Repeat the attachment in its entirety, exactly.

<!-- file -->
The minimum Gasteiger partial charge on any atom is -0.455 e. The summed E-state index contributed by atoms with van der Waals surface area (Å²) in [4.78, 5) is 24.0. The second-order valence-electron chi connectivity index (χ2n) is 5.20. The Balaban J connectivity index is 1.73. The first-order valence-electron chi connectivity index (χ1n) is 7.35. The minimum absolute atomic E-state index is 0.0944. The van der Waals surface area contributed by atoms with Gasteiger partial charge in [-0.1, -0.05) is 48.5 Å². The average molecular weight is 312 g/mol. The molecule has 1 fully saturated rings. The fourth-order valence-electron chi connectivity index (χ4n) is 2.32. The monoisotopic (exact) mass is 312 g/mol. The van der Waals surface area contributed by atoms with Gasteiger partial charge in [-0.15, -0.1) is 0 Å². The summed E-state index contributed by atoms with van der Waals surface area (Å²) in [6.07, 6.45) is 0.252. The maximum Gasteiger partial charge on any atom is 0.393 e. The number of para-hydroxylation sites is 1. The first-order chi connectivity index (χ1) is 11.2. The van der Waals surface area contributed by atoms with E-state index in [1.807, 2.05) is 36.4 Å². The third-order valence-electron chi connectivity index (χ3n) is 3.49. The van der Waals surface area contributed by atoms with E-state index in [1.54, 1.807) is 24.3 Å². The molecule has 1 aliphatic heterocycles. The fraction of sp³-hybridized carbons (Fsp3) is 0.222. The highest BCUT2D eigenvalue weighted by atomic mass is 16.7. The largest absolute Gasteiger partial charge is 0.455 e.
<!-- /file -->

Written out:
The minimum Gasteiger partial charge on any atom is -0.455 e. The summed E-state index contributed by atoms with van der Waals surface area (Å²) in [4.78, 5) is 24.0. The second-order valence-electron chi connectivity index (χ2n) is 5.20. The Balaban J connectivity index is 1.73. The first-order valence-electron chi connectivity index (χ1n) is 7.35. The minimum absolute atomic E-state index is 0.0944. The van der Waals surface area contributed by atoms with Gasteiger partial charge in [-0.1, -0.05) is 48.5 Å². The average molecular weight is 312 g/mol. The molecule has 1 fully saturated rings. The fourth-order valence-electron chi connectivity index (χ4n) is 2.32. The monoisotopic (exact) mass is 312 g/mol. The van der Waals surface area contributed by atoms with Gasteiger partial charge in [-0.15, -0.1) is 0 Å². The summed E-state index contributed by atoms with van der Waals surface area (Å²) in [6.07, 6.45) is 0.252. The maximum Gasteiger partial charge on any atom is 0.393 e. The number of para-hydroxylation sites is 1. The first-order chi connectivity index (χ1) is 11.2. The van der Waals surface area contributed by atoms with E-state index in [1.807, 2.05) is 36.4 Å². The third-order valence-electron chi connectivity index (χ3n) is 3.49. The van der Waals surface area contributed by atoms with E-state index in [1.54, 1.807) is 24.3 Å². The molecule has 1 aliphatic heterocycles. The fraction of sp³-hybridized carbons (Fsp3) is 0.222. The highest BCUT2D eigenvalue weighted by atomic mass is 16.7. The largest absolute Gasteiger partial charge is 0.455 e.